The Dreamers by Karen Thompson Walker

The Dreamers is surreal novel about how little we understand of our minds, especially our dreaming selves. What is the difference between what is real and what is dreamt when we can feel and experience things so clearly in dreams?

It all begins when one college girl, in a small town in California, falls into a sleep from which no one can wake her. Slowly, over time, more and more people fall sick, drifting into sleep at times and places that leave them undiscovered, in danger, or eventually found and hooked up to drips and feeding tubes while people wait and hope for them to wake up.

I’m glad there is a quotation from Saramago’s Blindness at the start of the novel because there is a connection between the two stories. The shared paranoia, the horror that people feel when their predictable daily lives no longer unfold in ways they expect. They also share that exploration of morality, of how you chose to save some people over others.

We follow a series of different people and families as they each undergo different experiences of the sickness. There is a young family with a baby whose donated breast milk was contaminated. There are two motherless girls whose father, a paranoid man well prepared for the apocalypse, leaves them with a cellar filled with food to last just such a crisis. A college professor who wishes he could have his husband back from the nursing home. A young student who falls in love with a man determined to see the world through a clear moral lens that chooses the good of the many, the good of the young over the good of the one or the old. There is some comfort in this morality but not for the college girl herself. There is a psychologist who is caught in quarantine, miles away from her little girl who hardly recognises her when she finally comes home. And there is another college girl whose brief sexual abandon, born of the fear of the sickness, grows into a child.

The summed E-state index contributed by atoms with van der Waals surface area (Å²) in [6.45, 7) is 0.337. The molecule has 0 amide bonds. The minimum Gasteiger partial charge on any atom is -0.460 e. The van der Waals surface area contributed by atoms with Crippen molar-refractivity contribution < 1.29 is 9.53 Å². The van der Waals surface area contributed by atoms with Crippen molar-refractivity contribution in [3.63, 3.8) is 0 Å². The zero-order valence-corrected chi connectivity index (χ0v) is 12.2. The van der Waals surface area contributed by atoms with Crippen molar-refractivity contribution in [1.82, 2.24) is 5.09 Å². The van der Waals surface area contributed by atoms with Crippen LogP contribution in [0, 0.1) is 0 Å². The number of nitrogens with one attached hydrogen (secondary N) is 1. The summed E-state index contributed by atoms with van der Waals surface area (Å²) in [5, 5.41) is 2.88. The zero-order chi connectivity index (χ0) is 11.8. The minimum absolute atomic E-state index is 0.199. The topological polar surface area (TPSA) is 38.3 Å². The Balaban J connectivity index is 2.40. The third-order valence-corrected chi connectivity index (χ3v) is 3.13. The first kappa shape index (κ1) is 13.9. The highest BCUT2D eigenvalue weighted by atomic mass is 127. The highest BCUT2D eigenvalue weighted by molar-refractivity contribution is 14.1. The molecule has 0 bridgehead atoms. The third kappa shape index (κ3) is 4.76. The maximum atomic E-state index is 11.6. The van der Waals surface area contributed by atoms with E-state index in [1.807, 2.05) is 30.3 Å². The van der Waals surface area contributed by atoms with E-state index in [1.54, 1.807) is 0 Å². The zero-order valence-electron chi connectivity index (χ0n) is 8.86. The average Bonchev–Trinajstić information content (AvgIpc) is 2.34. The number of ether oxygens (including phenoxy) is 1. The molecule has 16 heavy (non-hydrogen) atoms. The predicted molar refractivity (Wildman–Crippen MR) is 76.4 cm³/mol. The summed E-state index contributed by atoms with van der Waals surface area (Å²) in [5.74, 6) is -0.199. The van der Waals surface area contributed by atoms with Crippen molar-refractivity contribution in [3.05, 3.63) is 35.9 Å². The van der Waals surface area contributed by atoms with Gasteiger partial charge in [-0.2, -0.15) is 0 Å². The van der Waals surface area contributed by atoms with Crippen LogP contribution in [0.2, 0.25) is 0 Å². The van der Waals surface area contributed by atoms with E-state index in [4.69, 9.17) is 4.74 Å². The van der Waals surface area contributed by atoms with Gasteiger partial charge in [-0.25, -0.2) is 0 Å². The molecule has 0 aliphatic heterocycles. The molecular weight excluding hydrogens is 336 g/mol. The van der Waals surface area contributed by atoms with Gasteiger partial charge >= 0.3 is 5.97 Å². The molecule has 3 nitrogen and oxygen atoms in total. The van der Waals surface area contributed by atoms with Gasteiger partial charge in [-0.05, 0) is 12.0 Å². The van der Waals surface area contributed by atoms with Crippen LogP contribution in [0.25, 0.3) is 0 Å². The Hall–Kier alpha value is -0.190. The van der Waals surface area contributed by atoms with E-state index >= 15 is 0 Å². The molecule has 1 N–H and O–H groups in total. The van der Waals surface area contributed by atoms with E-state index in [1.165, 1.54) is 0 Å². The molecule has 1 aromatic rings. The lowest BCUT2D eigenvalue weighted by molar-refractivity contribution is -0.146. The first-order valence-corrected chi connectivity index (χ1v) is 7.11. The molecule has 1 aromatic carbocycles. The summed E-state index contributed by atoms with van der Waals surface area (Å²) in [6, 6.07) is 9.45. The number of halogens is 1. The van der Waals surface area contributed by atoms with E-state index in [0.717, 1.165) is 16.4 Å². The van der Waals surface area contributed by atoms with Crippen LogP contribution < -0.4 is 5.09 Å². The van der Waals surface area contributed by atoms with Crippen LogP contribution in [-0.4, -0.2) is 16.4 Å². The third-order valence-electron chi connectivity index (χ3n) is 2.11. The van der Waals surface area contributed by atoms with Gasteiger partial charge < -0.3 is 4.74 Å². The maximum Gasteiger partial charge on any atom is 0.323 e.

The strange thing about the dreamers is their rapid eye movement and, if and when they wake, the clarity of their dreams. These dreams distort the waking world’s understanding of time and shape their futures in unpredictable ways. Some say they have seen the future. Some claim to have relived the past. Others still feel they have lived whole lives while the rest of the world watched them sleep. Who is to say what we believe to be real now is not in fact the dream?

It’s an interesting novel. Compelling and provocative. I didn’t love it though and I’m not really sure why. I think it has something to do with a sense of distance that I feel between myself and the characters. The curtain that folds over my dreaming self, that I push through to the cold light of day, seems to close over my connection to the characters as if I’m emotionally kept from them, observing them like a clinician as they doze their days away. I don’t think everyone will feel this, or if they do it may enhance their connection to the world of the novel, and I’m certain The Dreamers is a book many will love.

Next week I’ll be reading The Doll Factory by Elizabeth Macneal.

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